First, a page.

Uncovering a 'sensitive window' of multisensory and motor neuroplasticity in the cerebrum and cerebellum of male and female starlings

Elife. 2021 Jun 7;10:e66777. doi: 10.7554/eLife.66777.


Traditionally, research unraveling seasonal neuroplasticity in songbirds has focused on the male song control system and testosterone. We longitudinally monitored the song behavior and neuroplasticity in male and female starlings during multiple photoperiods using Diffusion Tensor and Fixel-Based techniques. These exploratory data-driven whole-brain methods resulted in a population-based tractogram confirming microstructural sexual dimorphisms in the song control system. Furthermore, male brains showed hemispheric asymmetries in the pallium, whereas females had higher interhemispheric connectivity, which could not be attributed to brain size differences. Only females with large brains sing but differ from males in their song behavior by showing involvement of the hippocampus. Both sexes experienced multisensory neuroplasticity in the song control, auditory and visual system, and cerebellum, mainly during the photosensitive period. This period with low gonadal hormone levels might represent a 'sensitive window' during which different sensory and motor systems in the cerebrum and cerebellum can be seasonally re-shaped in both sexes.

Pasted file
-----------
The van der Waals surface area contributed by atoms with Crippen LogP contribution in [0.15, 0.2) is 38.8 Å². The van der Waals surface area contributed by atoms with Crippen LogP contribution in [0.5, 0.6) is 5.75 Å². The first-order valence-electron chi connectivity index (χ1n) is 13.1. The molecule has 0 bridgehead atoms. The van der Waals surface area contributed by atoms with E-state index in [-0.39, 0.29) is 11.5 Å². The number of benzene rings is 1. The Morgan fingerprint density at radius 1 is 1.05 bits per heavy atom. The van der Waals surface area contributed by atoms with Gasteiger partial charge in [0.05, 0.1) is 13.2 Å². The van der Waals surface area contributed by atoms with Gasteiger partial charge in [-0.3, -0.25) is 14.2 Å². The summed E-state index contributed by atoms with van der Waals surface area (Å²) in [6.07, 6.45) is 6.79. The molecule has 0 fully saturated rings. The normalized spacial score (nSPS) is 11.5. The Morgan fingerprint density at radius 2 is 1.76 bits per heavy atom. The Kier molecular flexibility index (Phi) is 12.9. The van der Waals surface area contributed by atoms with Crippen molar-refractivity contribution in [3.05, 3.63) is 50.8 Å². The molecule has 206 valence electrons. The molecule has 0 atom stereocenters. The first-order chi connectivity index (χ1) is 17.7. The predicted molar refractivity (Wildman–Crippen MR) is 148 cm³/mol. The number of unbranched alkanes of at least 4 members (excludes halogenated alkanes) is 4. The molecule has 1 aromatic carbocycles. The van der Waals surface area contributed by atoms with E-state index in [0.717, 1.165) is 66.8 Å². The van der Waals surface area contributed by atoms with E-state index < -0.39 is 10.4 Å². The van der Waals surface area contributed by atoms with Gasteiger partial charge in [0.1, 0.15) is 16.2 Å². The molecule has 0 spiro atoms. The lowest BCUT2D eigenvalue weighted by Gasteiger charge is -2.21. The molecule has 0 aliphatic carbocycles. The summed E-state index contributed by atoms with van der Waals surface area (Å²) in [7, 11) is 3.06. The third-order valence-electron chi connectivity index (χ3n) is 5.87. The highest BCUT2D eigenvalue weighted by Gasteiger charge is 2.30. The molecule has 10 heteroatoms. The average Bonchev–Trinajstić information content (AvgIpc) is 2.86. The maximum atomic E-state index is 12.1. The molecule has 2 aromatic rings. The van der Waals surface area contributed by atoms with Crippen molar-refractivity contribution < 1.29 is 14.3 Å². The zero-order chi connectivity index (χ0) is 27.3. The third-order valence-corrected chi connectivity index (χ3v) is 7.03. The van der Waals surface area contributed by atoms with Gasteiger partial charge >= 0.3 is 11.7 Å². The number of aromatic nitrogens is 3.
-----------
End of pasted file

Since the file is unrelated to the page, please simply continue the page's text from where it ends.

Keywords: European starling; Sturnus vulgaris; birdsong; cerebellum; diffusion tensor imaging; neuroplasticity; neuroscience; sexual dimorphism.

Publication types

  • Comparative Study
  • Research Support, Non-U.S. Gov't
  • Video-Audio Media

MeSH terms

  • Animals
  • Auditory Perception
  • Cerebellum / diagnostic imaging
  • Cerebellum / metabolism
  • Cerebellum / physiology*
  • Cerebrum / diagnostic imaging
  • Cerebrum / metabolism
  • Cerebrum / physiology*
  • Diffusion Tensor Imaging
  • Estradiol / blood
  • Female
  • Male
  • Motor Activity
  • Neuronal Plasticity*
  • Photoperiod
  • Seasons
  • Sex Characteristics
  • Starlings / blood
  • Starlings / physiology*
  • Testosterone / blood
  • Visual Perception
  • Vocalization, Animal*


  • Testosterone
  • Estradiol

Associated data

  • Dryad/10.5061/dryad.h44j0zpj8

Grant support

The funders had no role in study design, data collection and interpretation, or the decision to submit the work for publication.